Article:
S.C. Overturns Gang Member’s Death Sentence for East L.A. Killings
By a MetNews Staff Writer
A gang member’s death sentence for murdering two men as they worked on a car in an East Los Angeles driveway 10 years ago was overturned yesterday by the California Supreme Court.
The justices upheld Jose Gonzalez’s conviction on two counts of first degree murder and one count of possession of a firearm by a convicted felon. But they unanimously agreed that Los Angeles Superior Court Judge Victor Person committed reversible error in the penalty phase of the case.
Justice Ming Chin, writing for the high court, said Person should have granted a defense motion to require prosecutors to disclose what evidence they would present in rebuttal if two priests testified that it was possible for a man with Gonzalez’s record and background to change. Only one of the priests, Father Gregory Boyle, testified after the motion was denied.
Gonzalez was convicted of killing Jose Albert Rodriguez and Hector Ricardo Gonzalez Martinez as they and five other men were working in the driveway of a home where two of the men lived. The defendant was charged after several witnesses picked out of a photo array and a live lineup and one witness said Gonzalez had confessed to him.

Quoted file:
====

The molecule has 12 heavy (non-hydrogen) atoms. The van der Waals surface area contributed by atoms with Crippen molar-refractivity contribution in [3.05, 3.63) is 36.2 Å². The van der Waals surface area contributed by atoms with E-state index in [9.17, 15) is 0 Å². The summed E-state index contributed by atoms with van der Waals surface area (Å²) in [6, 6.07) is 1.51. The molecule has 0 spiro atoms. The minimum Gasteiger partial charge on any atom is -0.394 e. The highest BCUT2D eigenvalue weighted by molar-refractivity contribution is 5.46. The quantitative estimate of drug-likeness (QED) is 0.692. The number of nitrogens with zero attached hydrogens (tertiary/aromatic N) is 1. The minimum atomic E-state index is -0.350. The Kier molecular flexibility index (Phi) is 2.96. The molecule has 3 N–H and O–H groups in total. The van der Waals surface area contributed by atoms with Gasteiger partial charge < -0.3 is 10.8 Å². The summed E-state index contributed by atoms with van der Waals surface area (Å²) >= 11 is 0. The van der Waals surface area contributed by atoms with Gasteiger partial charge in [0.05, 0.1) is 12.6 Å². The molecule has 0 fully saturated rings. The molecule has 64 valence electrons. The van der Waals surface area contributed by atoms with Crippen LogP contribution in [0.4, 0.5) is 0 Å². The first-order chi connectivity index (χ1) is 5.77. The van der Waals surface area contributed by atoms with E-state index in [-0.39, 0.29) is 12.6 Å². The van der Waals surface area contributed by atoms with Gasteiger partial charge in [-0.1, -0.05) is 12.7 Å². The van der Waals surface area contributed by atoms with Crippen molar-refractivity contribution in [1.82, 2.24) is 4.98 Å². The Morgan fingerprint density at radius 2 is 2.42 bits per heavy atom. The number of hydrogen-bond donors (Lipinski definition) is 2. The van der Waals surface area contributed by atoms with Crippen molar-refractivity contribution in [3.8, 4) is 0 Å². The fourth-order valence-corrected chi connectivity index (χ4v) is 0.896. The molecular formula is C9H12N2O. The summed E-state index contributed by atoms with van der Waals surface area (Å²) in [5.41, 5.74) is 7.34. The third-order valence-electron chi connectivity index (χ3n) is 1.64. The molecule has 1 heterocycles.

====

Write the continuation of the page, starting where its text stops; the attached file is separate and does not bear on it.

With the exception of one eyewitness, all of those witnesses repudiated their statements when it came time to testify at preliminary hearing and at trial. An expert on gangs testified that intimidation of witnesses is a regular feature of gang life.
The defendant bore tattoos signifying membership in the Lott Stoners 13. The shooting took place in an area of East Los Angeles that is claimed by a rival gang, the Lopez Maravilla, as its “turf.”
In concluding that the death sentence had to be reversed, Chin wrote that the defendant’s rights to reciprocal discovery under Penal Code Sec. 1054.3 had been violated, and that the error was prejudicial even though the defense had not called one of the witnesses.
“[T]he defense provided very specific and focused discovery of its intended witnesses and specifically requested discovery of any rebuttal evidence,” the justice wrote. “If the prosecutor had any rebuttal he intended to present in the event defendant actually presented the proffered evidence, he was obligated to provide discovery of it.”
The high court, however, rejected the defense challenge to the conviction, and specifically to the gang expert’s testimony. The admission of the testimony was within the judge’s discretion and did not invade the province of the jury, Chin said.
The case is People v. Gonzalez, 06 S.O.S. 2945.
Copyright 2006, Metropolitan News Company